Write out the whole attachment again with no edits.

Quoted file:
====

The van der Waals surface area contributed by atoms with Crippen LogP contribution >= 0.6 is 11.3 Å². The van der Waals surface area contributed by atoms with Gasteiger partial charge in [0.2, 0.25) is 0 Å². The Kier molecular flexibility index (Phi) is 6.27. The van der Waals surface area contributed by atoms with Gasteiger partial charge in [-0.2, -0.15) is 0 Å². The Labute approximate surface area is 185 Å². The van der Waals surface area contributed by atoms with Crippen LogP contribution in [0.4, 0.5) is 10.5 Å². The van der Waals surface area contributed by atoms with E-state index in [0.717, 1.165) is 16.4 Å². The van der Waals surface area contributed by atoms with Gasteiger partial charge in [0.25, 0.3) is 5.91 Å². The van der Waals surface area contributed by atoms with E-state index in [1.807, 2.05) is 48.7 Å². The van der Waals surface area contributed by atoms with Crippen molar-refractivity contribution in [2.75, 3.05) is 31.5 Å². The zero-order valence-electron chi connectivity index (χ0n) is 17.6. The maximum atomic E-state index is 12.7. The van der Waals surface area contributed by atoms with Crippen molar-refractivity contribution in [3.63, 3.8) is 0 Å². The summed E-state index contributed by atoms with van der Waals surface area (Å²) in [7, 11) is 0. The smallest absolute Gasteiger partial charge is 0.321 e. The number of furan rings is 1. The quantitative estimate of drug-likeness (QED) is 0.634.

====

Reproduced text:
The van der Waals surface area contributed by atoms with Crippen LogP contribution >= 0.6 is 11.3 Å². The van der Waals surface area contributed by atoms with Gasteiger partial charge in [0.2, 0.25) is 0 Å². The Kier molecular flexibility index (Phi) is 6.27. The van der Waals surface area contributed by atoms with Gasteiger partial charge in [-0.2, -0.15) is 0 Å². The Labute approximate surface area is 185 Å². The van der Waals surface area contributed by atoms with Crippen LogP contribution in [0.4, 0.5) is 10.5 Å². The van der Waals surface area contributed by atoms with E-state index in [0.717, 1.165) is 16.4 Å². The van der Waals surface area contributed by atoms with Gasteiger partial charge in [0.25, 0.3) is 5.91 Å². The van der Waals surface area contributed by atoms with E-state index in [1.807, 2.05) is 48.7 Å². The van der Waals surface area contributed by atoms with Crippen molar-refractivity contribution in [2.75, 3.05) is 31.5 Å². The zero-order valence-electron chi connectivity index (χ0n) is 17.6. The maximum atomic E-state index is 12.7. The van der Waals surface area contributed by atoms with Crippen molar-refractivity contribution in [3.63, 3.8) is 0 Å². The summed E-state index contributed by atoms with van der Waals surface area (Å²) in [7, 11) is 0. The smallest absolute Gasteiger partial charge is 0.321 e. The number of furan rings is 1. The quantitative estimate of drug-likeness (QED) is 0.634.